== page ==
I have a new t-shirt. It is black with white lettering, with Corney Fell reading bottom to top along my left rib cage, and the SLMM logo upper right. We did it we did it we did it, Team Kingfisher came home, in time (half an hour before the course closed even) all controls properly checked and visited. Last, but not by anything like as much as the LAMM 2011.
The map is spread out in front of me, with the control points marked in ink now. How long will the numbers marked on the map conjure the memories stored in the souls of my feet? After the ignominious defeat on the first day of the LAMM 2012, feet and heart rejoiced together at the modest demands to get to control one on day 1: a gentle wide path along Whitecombe Beck, leading to an unsubtle control at a fence corner. Control 2 was an equally obvious tarn on an old friend - Black Combe - a top we had visited in our training weekend, visited but not seen, the whole then wrapped in frightening thick fog.
The contour lines lie close on the way to Grassgill Beck - a bracken covered bank too steep, a place of dramatic but well padded tumbles. Sniff our way out of Crookley Beck, trying to find the path that would start us on our way to Kinmont Beck. We meet our first marsh. We were to become connoisseurs of squelch, but at that time we were only learning the trade, and troubled ourselves to look around for drier ground. In later marshes we would splash directly through with bogged determination. Sight down to the stream junction where control 5 was sunbathing on the rocks just down there - but separated by a fence. It is Wicked and a Sin, we had been told, to cross a fence or wall. We were novices, and obediently walked the half kilometer along the fence to a gate and half a kilometer back. It became apparent that others didn't.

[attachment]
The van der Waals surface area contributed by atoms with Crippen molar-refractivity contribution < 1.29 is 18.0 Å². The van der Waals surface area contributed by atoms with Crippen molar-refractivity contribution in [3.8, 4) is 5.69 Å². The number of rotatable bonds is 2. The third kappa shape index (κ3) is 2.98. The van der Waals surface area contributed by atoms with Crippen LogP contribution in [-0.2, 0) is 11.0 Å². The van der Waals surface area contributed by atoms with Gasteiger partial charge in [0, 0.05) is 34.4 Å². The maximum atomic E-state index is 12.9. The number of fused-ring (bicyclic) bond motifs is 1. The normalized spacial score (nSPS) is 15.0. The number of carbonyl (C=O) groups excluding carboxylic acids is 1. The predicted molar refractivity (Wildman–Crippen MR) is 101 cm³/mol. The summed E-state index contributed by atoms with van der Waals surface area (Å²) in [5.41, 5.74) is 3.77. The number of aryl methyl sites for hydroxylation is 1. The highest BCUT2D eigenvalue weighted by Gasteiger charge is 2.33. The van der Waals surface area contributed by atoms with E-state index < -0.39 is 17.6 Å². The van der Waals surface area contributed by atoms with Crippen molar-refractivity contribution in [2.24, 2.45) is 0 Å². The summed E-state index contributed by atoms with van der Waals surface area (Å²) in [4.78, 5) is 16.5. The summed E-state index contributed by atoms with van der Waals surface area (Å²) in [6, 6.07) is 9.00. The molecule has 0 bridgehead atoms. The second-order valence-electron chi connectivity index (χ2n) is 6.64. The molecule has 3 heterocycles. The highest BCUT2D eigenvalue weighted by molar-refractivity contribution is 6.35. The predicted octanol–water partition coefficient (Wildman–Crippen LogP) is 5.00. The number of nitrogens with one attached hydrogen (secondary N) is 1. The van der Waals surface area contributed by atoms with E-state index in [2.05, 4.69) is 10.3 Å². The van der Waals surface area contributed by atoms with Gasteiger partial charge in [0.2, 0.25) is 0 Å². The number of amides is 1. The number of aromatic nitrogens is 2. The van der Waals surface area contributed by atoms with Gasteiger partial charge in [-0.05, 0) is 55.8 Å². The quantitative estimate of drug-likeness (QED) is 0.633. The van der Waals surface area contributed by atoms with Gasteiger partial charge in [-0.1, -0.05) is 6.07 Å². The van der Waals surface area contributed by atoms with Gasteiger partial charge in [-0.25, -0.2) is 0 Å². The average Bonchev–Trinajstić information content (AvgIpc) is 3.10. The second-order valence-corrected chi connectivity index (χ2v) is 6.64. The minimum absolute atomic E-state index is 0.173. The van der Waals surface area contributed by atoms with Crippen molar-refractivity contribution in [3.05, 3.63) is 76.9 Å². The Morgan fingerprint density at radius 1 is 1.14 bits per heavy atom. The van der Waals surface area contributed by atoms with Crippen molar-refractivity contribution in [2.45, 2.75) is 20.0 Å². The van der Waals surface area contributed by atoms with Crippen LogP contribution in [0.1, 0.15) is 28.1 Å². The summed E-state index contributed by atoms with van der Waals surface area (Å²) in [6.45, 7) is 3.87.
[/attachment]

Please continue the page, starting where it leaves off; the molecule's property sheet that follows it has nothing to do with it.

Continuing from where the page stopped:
Six hundred paces to the kilometre, keep counting, there's the control, hiding in a corner. Contour round to control 7, sounds easy, yes? Tell my feet that. Two and a bit kilometres with feet struggling to keep their grip at an ankle wrenching angle, feet sliding in their shoes, scrunched toes screaming. On to Stanton Pike. I should be glad of a bit of straightforward ascent after all the sidewise sidling, yes? No. And fence issues. There were no gates. I christened a convenient stone a stile and hopped over.
And down, through a maze of rock fields, and then fence issues. Gently despairing of getting across, we asked a runner running up from halfway camp (clearly had not enough to do to keep him busy) how to handle the fence problem. "Oh, just climb over." Ah. Well, now we know. It turns out that the Bad Things only happen if you climb walls, and then Really Bad things only happen when you climb walls which are explicitly Verboten (marked in red on the map). Last control, and in to a thriving tent city with all mod cons; a water hole, a washing hole, portaloos sufficient to the 500 or so in overnight residence. Tea, in a bright blue mug this time, with milk!
Cramps, cramps and more cramps. Placating rebelling muscles is as challenging as pacifying a bawling infant. Hydration problems? Waaa! No. Glucose? Waaaa! No, or not in and of itself. Madopar - ah, yes, or perhaps the combination of all three. Chicken Korma in minutes courtesy of the minute cooker that could, a device weighing nothing and which I can enclose in my hand, which boils water for two while we are putting down a foundation layer of flapjack. Second course chocolate ReGo followed by a savoury course of supernoodles. Well tired, well fed, nothing else so well makes a comfy mattress of a lumpy field. Two contented team mates needed no rocking to sleep that night.